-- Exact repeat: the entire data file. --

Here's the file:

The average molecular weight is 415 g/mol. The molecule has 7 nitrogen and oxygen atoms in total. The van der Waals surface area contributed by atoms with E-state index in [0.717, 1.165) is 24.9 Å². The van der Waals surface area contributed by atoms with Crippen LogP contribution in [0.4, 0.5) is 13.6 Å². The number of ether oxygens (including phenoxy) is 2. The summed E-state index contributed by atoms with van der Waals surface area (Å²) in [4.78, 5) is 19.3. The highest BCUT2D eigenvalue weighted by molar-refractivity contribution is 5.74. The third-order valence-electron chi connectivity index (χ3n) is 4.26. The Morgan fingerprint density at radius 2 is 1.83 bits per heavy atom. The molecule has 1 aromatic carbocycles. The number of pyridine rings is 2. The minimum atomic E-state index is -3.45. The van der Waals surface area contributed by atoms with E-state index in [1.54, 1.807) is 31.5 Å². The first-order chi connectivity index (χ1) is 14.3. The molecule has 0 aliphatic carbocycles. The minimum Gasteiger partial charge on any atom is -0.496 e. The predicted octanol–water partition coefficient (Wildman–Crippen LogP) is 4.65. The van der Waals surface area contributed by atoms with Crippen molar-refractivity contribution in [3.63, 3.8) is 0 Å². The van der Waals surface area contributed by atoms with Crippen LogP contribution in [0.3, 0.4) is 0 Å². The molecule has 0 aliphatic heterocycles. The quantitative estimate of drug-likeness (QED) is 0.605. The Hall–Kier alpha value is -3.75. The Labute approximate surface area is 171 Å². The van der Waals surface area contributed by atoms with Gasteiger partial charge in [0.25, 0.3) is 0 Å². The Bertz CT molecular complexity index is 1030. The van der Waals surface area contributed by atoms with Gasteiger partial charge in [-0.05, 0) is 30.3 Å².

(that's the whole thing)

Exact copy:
The average molecular weight is 415 g/mol. The molecule has 7 nitrogen and oxygen atoms in total. The van der Waals surface area contributed by atoms with E-state index in [0.717, 1.165) is 24.9 Å². The van der Waals surface area contributed by atoms with Crippen LogP contribution in [0.4, 0.5) is 13.6 Å². The number of ether oxygens (including phenoxy) is 2. The summed E-state index contributed by atoms with van der Waals surface area (Å²) in [4.78, 5) is 19.3. The highest BCUT2D eigenvalue weighted by molar-refractivity contribution is 5.74. The third-order valence-electron chi connectivity index (χ3n) is 4.26. The Morgan fingerprint density at radius 2 is 1.83 bits per heavy atom. The molecule has 1 aromatic carbocycles. The number of pyridine rings is 2. The minimum atomic E-state index is -3.45. The van der Waals surface area contributed by atoms with E-state index in [1.54, 1.807) is 31.5 Å². The first-order chi connectivity index (χ1) is 14.3. The molecule has 0 aliphatic carbocycles. The minimum Gasteiger partial charge on any atom is -0.496 e. The predicted octanol–water partition coefficient (Wildman–Crippen LogP) is 4.65. The van der Waals surface area contributed by atoms with Crippen molar-refractivity contribution in [3.63, 3.8) is 0 Å². The van der Waals surface area contributed by atoms with Crippen LogP contribution in [0.3, 0.4) is 0 Å². The molecule has 0 aliphatic heterocycles. The quantitative estimate of drug-likeness (QED) is 0.605. The Hall–Kier alpha value is -3.75. The Labute approximate surface area is 171 Å². The van der Waals surface area contributed by atoms with Gasteiger partial charge in [0.25, 0.3) is 0 Å². The Bertz CT molecular complexity index is 1030. The van der Waals surface area contributed by atoms with Gasteiger partial charge in [-0.05, 0) is 30.3 Å².